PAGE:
A Pauline Response to Voice

Greg Linscott of SharperIron asks, “What’s Wrong with This Picture?” in response to Curtis Allen’s presence at John Piper’s Bethlehem Baptist Church. You can view the video on YouTube. It’s also embedded below.

http://www.youtube.com/v/N2xyaUnkkZg

I don’t like rap. I don’t think it’s the best medium to use in worshiping God—primarily, though not exclusively, for associative reasons. That aside, I believe God is using the efforts of people like Curtis Allen to spread good, solid doctrine and bring Himself glory. In this I rejoice.

I believe a (not the only) Pauline response to Curtis Allen would be to do the same: “In every way, whether in pretense or in truth, Christ is proclaimed, and in that I rejoice” (Phil 1:18). I certainly don’t mean to draw too close of a parallel here. The men Paul was speaking of had ill-intent; Curtis Allen certainly does not. I do believe, however, that a legitimate parallel exists.

To be fully Pauline is to rejoice in the proclamation of the gospel—no matter its source or method of delivery. I’m not saying that the concerns and objections of many (see here and here) are totally off the mark and don’t deserve to be heard. Rather, I think they are imbalanced and one sided. They focus on the negative and ignore the positive. Thus, they are not totally Pauline.

The fact that Curtis is proclaiming the gospel doesn’t automatically justify the means he chooses to use, but let these two be kept distinct in our evaluations. Paul could, and so must we. Let us also not neglect the positive where we can and should call attention to it. I’m afraid we’re too often guilty of being entirely negative when dealing with brothers with whom we disagree.

Update: I interacted with some criticisms to this post here:

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4 Responses to A Pauline Response to Voice

  1. Scott M. Aniol November 3, 2006 at 5:17 pm #

    Phil, this is helpful, insightful, humbling, convicting, and, well, biblical. Thank you for it. You’ve challenged me.

  2. Todd Mitchell November 4, 2006 at 12:40 pm #

    I do like rap. In the flesh, that is. I used to listen to it, and I enjoyed it. Alot.

    In fact, I know rap well enough to know that what Piper had was just barely rap. It was so mild as to be laughable to any real hip-hopper, and the folks in the pews were sitting there so nice and quiet and still that it really was bizarre. You should have been at the Bethel Seminary fall retreat of 2000 and seen the students gyrating and flashing wanna-be gang signs. That was much more authentic. (I was there. I’m not making this up.)

    Agreed that Paul rejoiced at the proclamation of Christ “whether in pretense or in truth.” But to extend this to proclamation of Christ in irreverence is to read too much into the text, I think.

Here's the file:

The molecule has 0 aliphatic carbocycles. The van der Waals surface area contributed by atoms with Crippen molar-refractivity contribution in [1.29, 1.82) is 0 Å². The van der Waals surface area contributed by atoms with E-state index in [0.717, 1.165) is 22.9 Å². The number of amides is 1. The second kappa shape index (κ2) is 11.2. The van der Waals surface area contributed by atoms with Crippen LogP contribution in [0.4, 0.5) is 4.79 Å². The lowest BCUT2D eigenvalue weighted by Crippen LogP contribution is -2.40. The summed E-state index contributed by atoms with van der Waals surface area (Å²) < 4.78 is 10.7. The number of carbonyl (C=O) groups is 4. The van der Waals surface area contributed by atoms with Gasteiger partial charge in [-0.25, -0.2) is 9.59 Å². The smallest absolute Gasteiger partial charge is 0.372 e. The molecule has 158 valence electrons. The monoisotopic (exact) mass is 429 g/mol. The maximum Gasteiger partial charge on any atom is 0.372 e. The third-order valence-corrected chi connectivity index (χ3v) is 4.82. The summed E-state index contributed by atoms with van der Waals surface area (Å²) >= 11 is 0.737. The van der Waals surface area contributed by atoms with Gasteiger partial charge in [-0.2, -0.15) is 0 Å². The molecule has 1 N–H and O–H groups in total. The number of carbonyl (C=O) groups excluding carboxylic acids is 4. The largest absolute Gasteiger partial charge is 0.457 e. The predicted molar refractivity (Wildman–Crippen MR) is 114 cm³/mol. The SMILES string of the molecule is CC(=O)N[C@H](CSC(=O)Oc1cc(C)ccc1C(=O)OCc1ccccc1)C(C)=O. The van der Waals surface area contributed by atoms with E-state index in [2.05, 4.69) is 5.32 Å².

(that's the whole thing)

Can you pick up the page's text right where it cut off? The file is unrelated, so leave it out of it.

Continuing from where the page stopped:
Paul wrote in 2 Thess 3:14, “If anyone does not obey what we say in this letter, take note of that person, and have nothing to do with him, that he may be ashamed.”

    Having nothing to do with believers who are disorderly is a Pauline idea.

  3. Phil Gons November 5, 2006 at 9:22 am #

    Thanks for your comments, Scott and Todd.

    Todd,

    Three things:

    1. I wonder if Curtis Allen was being irreverent. From what I could tell, he had a very deep respect for God. Misinformed on some issues? Possibly. But I don’t know if I feel comfortable using the term irreverence. We should at least distinguish between intentional and unintentional irreverence.

    2. Regardless, I wonder if it would be inappropriate to impute irreverence to those to whom Paul refers, who “preach Christ from envy and rivalry,” “not sincerely” but “in pretense.” I wonder how deep their respect for God was? If not intentionally irreverent, they were at the very least unintentionally so. So, yes, I do think the text can extend to “proclamation of Christ in irreverence” properly qualified. Thus I think a sufficient parallel exists even if you are convinced that Curtis Allen’s proclamation was irreverent.

    3. I totally agree that there are other Pauline responses that may apply to this situation. I expressed that in my original post. Others were expressing them, but no one was commenting on the solid theology in Curtis’ proclamation. I still think there is at least one thing to rejoice in when Curtis Allen stands to proclaim the glory of the unstoppable God.

  4. Ryan DeBarr November 9, 2006 at 10:52 pm #

    It was so mild as to be laughable to any real hip-hopper, and the folks in the pews were sitting there so nice and quiet and still that it really was bizarre.

    That is what I thought.

    You should have been at the Bethel Seminary fall retreat of 2000 and seen the students gyrating and flashing wanna-be gang signs.

    I will take your word for it.

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